Two-thirds of milk producers and processors voted in favor of the FMMO as proposed by the USDA which will retain California's quota system that will remain under the CDFA's jurisdiction. This was a crucial element that engendered critical support from milk producers and co-operatives.

Quota remains
"I'm glad we got to keep our quota," said SJFB's Raymond Quaresma. "It's a pillar of strength for dairymen. Now our milk will be on the same playing field as the rest of the nation."

The process was stalled for months when the appointment of two administrative law judges by the USDA raised legal questions about using these judges by federal agencies and whether their appointment violated the appointments clause of the Constitution.

Dangerous delay
Because an administrative law judge presided over the federal milk order hearing in 2015, the USDA said the rulemaking process would be vulnerable to legal challenge and would likely be vacated if a court determined administrative law judges were improperly appointed. Rather than risk a legal challenge, U.S. Agriculture Secretary Sonny Perdue appointed Judicial Officer William Jenson to conduct an independent review of the hearing record, which "put to rest any Appointment Clause challenge to this proceeding," Jenson said in his order ratifying the FMMO hearing record and clearing the way for the FMMO process to move forward.

Fundamental questions
The fundamental question California dairy producers had to consider was: given where they were as an industry, and "what we know of the history of the California state order and the history of the federal orders, which system is likely to provide the best opportunity for a prosperous future?" asked Geoffrey Vanden Heuvel, an economic consultant for the Milk Producers Council.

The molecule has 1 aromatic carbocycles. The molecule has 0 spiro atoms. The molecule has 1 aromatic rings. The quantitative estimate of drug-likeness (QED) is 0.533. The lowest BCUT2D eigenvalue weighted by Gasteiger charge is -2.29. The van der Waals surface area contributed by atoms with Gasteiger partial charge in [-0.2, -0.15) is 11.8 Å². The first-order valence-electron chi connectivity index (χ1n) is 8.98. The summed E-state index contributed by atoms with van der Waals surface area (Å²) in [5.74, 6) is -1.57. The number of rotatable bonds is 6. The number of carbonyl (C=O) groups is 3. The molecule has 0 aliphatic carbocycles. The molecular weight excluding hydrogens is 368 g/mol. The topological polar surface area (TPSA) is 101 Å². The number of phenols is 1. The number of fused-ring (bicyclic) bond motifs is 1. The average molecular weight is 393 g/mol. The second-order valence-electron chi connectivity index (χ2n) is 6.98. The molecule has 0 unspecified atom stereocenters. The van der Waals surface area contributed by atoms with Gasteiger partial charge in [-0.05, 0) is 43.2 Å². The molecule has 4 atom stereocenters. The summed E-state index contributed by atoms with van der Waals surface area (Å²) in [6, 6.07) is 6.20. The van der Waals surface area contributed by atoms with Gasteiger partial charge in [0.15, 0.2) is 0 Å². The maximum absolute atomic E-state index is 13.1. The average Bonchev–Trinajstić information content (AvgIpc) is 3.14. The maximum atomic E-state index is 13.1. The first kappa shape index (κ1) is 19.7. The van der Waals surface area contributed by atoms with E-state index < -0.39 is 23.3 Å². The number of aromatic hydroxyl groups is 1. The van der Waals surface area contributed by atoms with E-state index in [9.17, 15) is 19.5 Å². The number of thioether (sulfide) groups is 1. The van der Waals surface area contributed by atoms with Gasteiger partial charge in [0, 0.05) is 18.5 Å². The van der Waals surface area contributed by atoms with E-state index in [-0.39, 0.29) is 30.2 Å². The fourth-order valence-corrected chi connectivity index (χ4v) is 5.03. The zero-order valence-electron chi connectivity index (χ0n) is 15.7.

What the FMMO will do
A review of the final USDA document shows the following:
• Adopt federal order Class I, II, III and IV prices in the California Federal Order;
• Quota to remain under CDFA's jurisdiction. USDA authorizes deduction for quota program on producers' milk check;
• Adopt federal order classification of products in Class I, II, III and IV;
• Depooling allowed. Include repooling rules and traditional FMMO shipping percentages;
• Producers receive a blend price with varies depending where milk is shipped. The highest prices being in Southern California and the lower prices being in the Central Valley;
• Use the Federal Order definition which includes a three million pound per month "hard cap" on Class I sales for a producer-handler to be exempt from pooling requirements;
• No transportation allowance. Adopt location pricing to facilitate movement of milk to deficit area;
• Each producer must qualify for the pool by delivery of at least one day's production to a pool plant;
• No fortification allowance; the system of pricing milk solids for Class I products in the federal order system should be adopted in California. This does not change the enhanced fluid milk standards in California.
• Incorporate a producer price differential (PPD) in producer payments. This value varies according to the location of delivery of the milk and may be negative depending on the milk in the pool and the relationship of class prices to the pool blend price.
A new day will be dawning for California's dairy industry in November, a day long in arriving.